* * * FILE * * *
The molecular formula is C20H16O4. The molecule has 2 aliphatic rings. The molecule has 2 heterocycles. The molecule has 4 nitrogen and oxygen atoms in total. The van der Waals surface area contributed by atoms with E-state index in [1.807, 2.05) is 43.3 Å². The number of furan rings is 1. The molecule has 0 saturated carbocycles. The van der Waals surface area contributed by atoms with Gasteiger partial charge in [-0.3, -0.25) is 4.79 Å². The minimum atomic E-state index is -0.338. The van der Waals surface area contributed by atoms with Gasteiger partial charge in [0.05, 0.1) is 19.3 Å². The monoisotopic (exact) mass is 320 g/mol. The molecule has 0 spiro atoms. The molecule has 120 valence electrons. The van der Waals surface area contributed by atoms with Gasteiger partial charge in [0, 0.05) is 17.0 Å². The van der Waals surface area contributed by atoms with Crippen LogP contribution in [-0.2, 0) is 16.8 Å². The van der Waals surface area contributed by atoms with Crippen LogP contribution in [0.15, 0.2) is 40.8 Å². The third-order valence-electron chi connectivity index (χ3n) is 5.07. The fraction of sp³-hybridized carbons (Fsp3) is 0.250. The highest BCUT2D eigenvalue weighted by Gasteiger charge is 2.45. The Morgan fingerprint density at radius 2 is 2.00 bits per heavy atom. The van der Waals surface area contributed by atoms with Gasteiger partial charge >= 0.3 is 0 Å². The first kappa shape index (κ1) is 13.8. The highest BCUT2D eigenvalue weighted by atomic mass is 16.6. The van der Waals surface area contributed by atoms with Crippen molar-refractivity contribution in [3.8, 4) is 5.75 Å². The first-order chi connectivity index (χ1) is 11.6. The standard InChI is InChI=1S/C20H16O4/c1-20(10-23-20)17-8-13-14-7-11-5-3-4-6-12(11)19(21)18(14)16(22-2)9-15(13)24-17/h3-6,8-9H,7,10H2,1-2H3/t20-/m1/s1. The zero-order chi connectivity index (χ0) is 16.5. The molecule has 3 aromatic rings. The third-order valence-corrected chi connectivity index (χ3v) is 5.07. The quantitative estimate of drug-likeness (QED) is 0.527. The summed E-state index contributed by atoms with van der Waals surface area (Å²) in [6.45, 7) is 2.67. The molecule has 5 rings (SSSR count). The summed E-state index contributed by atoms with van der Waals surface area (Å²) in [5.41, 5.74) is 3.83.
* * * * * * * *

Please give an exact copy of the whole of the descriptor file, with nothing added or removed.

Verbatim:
The molecular formula is C20H16O4. The molecule has 2 aliphatic rings. The molecule has 2 heterocycles. The molecule has 4 nitrogen and oxygen atoms in total. The van der Waals surface area contributed by atoms with E-state index in [1.807, 2.05) is 43.3 Å². The number of furan rings is 1. The molecule has 0 saturated carbocycles. The van der Waals surface area contributed by atoms with Gasteiger partial charge in [-0.3, -0.25) is 4.79 Å². The minimum atomic E-state index is -0.338. The van der Waals surface area contributed by atoms with Gasteiger partial charge in [0.05, 0.1) is 19.3 Å². The monoisotopic (exact) mass is 320 g/mol. The molecule has 0 spiro atoms. The molecule has 120 valence electrons. The van der Waals surface area contributed by atoms with Gasteiger partial charge in [0, 0.05) is 17.0 Å². The van der Waals surface area contributed by atoms with Crippen LogP contribution in [-0.2, 0) is 16.8 Å². The van der Waals surface area contributed by atoms with Crippen LogP contribution in [0.15, 0.2) is 40.8 Å². The third-order valence-electron chi connectivity index (χ3n) is 5.07. The fraction of sp³-hybridized carbons (Fsp3) is 0.250. The highest BCUT2D eigenvalue weighted by Gasteiger charge is 2.45. The Morgan fingerprint density at radius 2 is 2.00 bits per heavy atom. The van der Waals surface area contributed by atoms with Gasteiger partial charge >= 0.3 is 0 Å². The first kappa shape index (κ1) is 13.8. The highest BCUT2D eigenvalue weighted by atomic mass is 16.6. The van der Waals surface area contributed by atoms with Crippen molar-refractivity contribution in [3.8, 4) is 5.75 Å². The first-order chi connectivity index (χ1) is 11.6. The standard InChI is InChI=1S/C20H16O4/c1-20(10-23-20)17-8-13-14-7-11-5-3-4-6-12(11)19(21)18(14)16(22-2)9-15(13)24-17/h3-6,8-9H,7,10H2,1-2H3/t20-/m1/s1. The zero-order chi connectivity index (χ0) is 16.5. The molecule has 3 aromatic rings. The third-order valence-corrected chi connectivity index (χ3v) is 5.07. The quantitative estimate of drug-likeness (QED) is 0.527. The summed E-state index contributed by atoms with van der Waals surface area (Å²) in [6.45, 7) is 2.67. The molecule has 5 rings (SSSR count). The summed E-state index contributed by atoms with van der Waals surface area (Å²) in [5.41, 5.74) is 3.83.